U.S. Rep Nick J. Rahall, top Democrat on the Transportation and Infrastructure Committee, released the following statement on today's U.S. Court of Appeals District of Columbia's ruling, which found that the Environmental Protection Agency has the authority to retroactively veto Clean Water Act permits previously issued by the Army Corps of Engineers, as EPA did with the Spruce Mine permit in Logan County, West Virginia in January, 2011.
"Today's decision would open the floodgates to disrupting coal mining in West Virginia and elsewhere by granting the EPA unprecedented and seemingly limitless authority over Clean Water Act 404 permits. The court, in this decision, gives license to the EPA to retroactively veto any Clean Water Act 404 permit "whenever' the Administrator deems necessary, rendering all such permits for any range of industrial or construction activities throughout the country completely meaningless.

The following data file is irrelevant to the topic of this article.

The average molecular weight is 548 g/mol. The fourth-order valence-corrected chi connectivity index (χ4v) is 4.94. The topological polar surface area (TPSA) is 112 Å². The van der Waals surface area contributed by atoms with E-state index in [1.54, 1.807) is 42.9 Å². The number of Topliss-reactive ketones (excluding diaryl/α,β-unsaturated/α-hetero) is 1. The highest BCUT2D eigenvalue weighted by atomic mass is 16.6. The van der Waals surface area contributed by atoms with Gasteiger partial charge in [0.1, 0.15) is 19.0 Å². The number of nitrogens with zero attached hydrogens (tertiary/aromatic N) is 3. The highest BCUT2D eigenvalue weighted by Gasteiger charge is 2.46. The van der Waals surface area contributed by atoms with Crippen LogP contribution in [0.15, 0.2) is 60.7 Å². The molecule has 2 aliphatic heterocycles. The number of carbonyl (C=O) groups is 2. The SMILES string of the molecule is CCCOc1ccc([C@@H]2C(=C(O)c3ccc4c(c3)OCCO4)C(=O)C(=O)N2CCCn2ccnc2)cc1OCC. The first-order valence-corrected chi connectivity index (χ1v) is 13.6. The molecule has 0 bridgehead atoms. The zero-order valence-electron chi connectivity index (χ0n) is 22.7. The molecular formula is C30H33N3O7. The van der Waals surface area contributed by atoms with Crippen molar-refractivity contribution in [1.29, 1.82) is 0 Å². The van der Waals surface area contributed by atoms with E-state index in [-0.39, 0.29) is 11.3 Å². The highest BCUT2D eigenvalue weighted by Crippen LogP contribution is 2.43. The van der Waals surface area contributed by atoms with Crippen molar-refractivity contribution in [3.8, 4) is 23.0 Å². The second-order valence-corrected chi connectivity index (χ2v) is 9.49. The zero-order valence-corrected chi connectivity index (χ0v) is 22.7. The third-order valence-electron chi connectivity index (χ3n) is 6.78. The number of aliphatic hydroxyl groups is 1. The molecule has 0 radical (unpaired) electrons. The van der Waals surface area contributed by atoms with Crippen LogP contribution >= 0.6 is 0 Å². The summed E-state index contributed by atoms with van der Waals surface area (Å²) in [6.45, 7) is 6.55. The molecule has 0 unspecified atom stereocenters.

"This decision undercuts the Clean Water Act authority vested by Congress in the Corps of Engineers and would upend the traditional balance that has existed between the states and the federal government in the permitting process. Today's ruling makes clear that Congressional action will be needed. I will soon be reintroducing the Clean Water Cooperative Federalism Act, legislation the House approved last year to prevent the EPA from using the guise of clean water as a means to disrupt coal mining as they have now done with respect to the Spruce Mine in Logan County, West Virginia."